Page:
Response of Laritza Diversent to Two Readers / Laritza Diversent

In Cuba, my unknown homeland, published on January 3rd, 2010, a reader who signed under the name of Philipp, and who, because of the flag shown, must live in Germany, left the following comment on August 3rd, 2011.

“A question remains: this I don’t understand…How is it possible that you have a blog (meaning you have access to the internet) and that you don’t have the possibility of making a trip with Astro, staying at a private house for national tourists, or any of the other camping sites of the many that exist in your beautiful country?

“I imagine that keeping this blog is at least as expensive as a trip similar to the one I described.

“Traveling around Cuba I met a bunch of Cubans traveling through their own country, in fact I found more Cuban tourists than foreigners. Can you explain this please?

“Thank you very much, warm regards.”

Since my internet time ran out, preventing me from commenting on the blog, I e-mailed the comment to the independent journalist Tania Quintero. Tania lives in Switzerland as a political refugee and along with the Portuguese friend Carlos Moreira, does Iván and me the favor of administering the blog From Havana, in their free time and without charging us a cent. Thus, the explanation that follows does not refer to this blog, but to Laritza’s Laws, blog that I manage all by myself and that I cannot keep as updated as I would want.

Mr. Philipp: I don’t doubt that you have seen many Cubans touring their country, entering the classification of “national tourism”, but they have to pay with hard currency, meaning, in convertible pesos. Keeping a blog from Cuba is not as expensive as making a trip throughout the entire island, especially if one knows the technological possibilities that the web provides, in order to program in advance all of the works that have to be uploaded.

I can’t always connect to the internet once a week, from a hotel, at a price of 15 convertible pesos (cuc), a price that in national currency would be enough to do a round trip with Astro, paying for the service in Cuban pesos, the way you suggest, in order to support the economy, and ignoring the time that I have to waste standing in lines, which I hope you have seen in Cuba.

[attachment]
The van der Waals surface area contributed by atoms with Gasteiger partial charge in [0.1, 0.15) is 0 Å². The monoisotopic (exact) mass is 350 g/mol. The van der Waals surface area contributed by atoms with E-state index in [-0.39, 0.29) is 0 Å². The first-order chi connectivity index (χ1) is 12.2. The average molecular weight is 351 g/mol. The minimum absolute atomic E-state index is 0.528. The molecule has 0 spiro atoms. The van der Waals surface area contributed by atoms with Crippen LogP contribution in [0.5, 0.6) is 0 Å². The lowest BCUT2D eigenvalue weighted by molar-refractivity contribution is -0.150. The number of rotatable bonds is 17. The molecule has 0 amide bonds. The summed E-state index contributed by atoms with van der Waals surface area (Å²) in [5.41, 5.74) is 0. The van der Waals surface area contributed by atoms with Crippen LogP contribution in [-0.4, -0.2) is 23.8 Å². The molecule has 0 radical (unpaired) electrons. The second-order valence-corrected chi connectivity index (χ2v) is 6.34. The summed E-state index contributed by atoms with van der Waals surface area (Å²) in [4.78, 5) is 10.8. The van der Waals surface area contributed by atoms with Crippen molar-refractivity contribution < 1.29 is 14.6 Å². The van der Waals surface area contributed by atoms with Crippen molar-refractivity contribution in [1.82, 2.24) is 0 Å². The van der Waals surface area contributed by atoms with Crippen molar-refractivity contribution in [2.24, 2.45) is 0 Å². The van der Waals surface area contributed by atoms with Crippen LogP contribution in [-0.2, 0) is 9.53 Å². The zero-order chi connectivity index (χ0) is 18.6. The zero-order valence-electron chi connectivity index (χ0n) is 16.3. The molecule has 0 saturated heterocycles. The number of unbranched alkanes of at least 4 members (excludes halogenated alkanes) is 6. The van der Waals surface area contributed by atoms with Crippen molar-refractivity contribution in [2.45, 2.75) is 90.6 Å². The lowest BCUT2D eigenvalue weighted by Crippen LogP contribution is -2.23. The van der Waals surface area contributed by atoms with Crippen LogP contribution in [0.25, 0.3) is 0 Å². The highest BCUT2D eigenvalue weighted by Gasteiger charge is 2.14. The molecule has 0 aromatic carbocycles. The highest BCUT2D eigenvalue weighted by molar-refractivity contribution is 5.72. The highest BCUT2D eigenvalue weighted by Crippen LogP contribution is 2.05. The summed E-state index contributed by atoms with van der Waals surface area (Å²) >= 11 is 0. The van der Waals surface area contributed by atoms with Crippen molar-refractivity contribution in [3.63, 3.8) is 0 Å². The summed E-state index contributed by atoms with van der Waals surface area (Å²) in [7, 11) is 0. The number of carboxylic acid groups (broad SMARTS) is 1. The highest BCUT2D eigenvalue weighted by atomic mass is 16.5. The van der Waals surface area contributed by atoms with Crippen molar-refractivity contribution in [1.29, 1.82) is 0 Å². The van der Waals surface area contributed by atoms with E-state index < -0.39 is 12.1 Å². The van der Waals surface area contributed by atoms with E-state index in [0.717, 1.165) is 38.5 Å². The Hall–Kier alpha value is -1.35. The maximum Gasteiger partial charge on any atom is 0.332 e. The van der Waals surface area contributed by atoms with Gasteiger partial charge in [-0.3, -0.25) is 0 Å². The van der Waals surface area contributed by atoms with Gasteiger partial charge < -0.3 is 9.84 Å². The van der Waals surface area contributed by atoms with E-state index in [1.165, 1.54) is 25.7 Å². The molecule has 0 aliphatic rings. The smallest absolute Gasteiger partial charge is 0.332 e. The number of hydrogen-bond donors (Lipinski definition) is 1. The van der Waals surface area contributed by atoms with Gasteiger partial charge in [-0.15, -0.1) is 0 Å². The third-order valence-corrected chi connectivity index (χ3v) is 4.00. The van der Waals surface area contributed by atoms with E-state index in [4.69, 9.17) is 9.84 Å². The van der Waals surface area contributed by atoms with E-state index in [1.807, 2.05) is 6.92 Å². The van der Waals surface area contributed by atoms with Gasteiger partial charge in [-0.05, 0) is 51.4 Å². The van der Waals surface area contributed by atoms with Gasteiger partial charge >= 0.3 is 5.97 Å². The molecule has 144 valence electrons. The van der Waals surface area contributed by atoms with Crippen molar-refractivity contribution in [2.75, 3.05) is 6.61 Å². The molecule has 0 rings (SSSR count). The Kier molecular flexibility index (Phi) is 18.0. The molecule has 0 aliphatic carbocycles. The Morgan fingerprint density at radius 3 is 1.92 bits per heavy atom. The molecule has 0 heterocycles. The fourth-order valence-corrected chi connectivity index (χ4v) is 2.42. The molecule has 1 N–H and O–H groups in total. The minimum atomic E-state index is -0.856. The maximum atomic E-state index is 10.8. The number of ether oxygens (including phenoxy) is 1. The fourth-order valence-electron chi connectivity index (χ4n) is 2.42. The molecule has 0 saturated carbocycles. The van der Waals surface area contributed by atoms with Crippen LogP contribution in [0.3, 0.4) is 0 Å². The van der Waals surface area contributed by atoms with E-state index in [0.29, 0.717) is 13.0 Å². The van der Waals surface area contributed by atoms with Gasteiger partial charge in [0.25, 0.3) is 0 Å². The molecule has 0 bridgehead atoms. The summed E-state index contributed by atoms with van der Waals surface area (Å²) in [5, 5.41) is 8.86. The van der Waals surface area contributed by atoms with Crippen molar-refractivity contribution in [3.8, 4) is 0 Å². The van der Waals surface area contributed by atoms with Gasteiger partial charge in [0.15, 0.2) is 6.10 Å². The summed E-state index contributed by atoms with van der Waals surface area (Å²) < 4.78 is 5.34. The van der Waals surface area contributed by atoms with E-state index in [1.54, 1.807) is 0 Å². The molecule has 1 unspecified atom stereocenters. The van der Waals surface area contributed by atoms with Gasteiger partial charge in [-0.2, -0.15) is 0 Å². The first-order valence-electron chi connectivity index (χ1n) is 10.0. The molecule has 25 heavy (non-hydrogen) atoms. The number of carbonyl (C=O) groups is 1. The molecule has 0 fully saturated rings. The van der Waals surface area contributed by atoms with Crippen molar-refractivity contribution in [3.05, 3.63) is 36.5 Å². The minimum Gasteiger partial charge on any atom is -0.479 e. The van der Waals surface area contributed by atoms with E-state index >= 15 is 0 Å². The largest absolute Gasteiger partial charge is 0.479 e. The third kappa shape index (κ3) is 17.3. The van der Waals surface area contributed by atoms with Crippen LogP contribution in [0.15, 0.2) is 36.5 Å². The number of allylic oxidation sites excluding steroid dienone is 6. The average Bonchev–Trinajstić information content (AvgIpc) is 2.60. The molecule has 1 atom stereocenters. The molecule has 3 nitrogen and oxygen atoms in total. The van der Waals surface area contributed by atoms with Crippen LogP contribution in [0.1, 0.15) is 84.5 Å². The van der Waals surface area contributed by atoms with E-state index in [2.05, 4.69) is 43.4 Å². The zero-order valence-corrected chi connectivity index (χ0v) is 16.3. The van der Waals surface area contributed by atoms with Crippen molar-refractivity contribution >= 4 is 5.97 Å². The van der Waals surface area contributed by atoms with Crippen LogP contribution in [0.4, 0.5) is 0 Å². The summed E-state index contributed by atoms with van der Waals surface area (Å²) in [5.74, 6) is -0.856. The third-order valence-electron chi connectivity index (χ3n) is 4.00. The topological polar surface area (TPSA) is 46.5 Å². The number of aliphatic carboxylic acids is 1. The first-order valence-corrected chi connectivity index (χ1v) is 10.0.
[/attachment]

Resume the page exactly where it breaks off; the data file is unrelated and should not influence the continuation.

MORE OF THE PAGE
Back to the topic of internet. With 15 cuc I can acquire a card for two hours of internet access in a Havana hotel.

My work begins at home, when I write the text in Word 2007. Then I use a template that allows me to publish it, once connected to the internet, along with images, directly to my blog or as a draft. Then I open the blog (Laritza’s Laws) and I only have to program it so that it comes out at the chosen date.

Internet cards are one of the best gifts a friend from abroad or a traveler to Havana can make to a blogger. In that sense, I am very lucky: thanks to that help, those 15 cuc that a card costs, I can use to buy food for my family or a pair of shoes for my son.

I hope my explanation can help you understand that traveling through Cuba is much more expensive than keeping a blog.

With a long delay on this case, I take this opportunity to respond to Anteco, a Spanish reader, whom I invite to coffee in my house, if he ever travels to Havana one day. These are his words:

“I have just discovered this blog, and from the few entries I have read, without a doubt this one is very moving and gives an idea of the sad reality of Cuba. I am a Spaniard in love with your country (which I have never been to) and with a great curiosity to get to know one day the Cuban people. However, I would have never imagined that the restrictions of the Castro regime reached that point. It seems that the wonders of your island are limited to the enjoyment of the rich foreign tourists, a contradiction-come-true in a communist regime. I hope there is soon freedom in Cuba.”

Read also: Daughter of the revolution and Why did you make me a dissident?

Picture: It is from 2009, in the Saratoga Hotel, when Laritza was managing the blog Laritza’s Laws which she later decided to call Cuban Legal Advisor.

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Translated by: Claudia D.

August 6 2011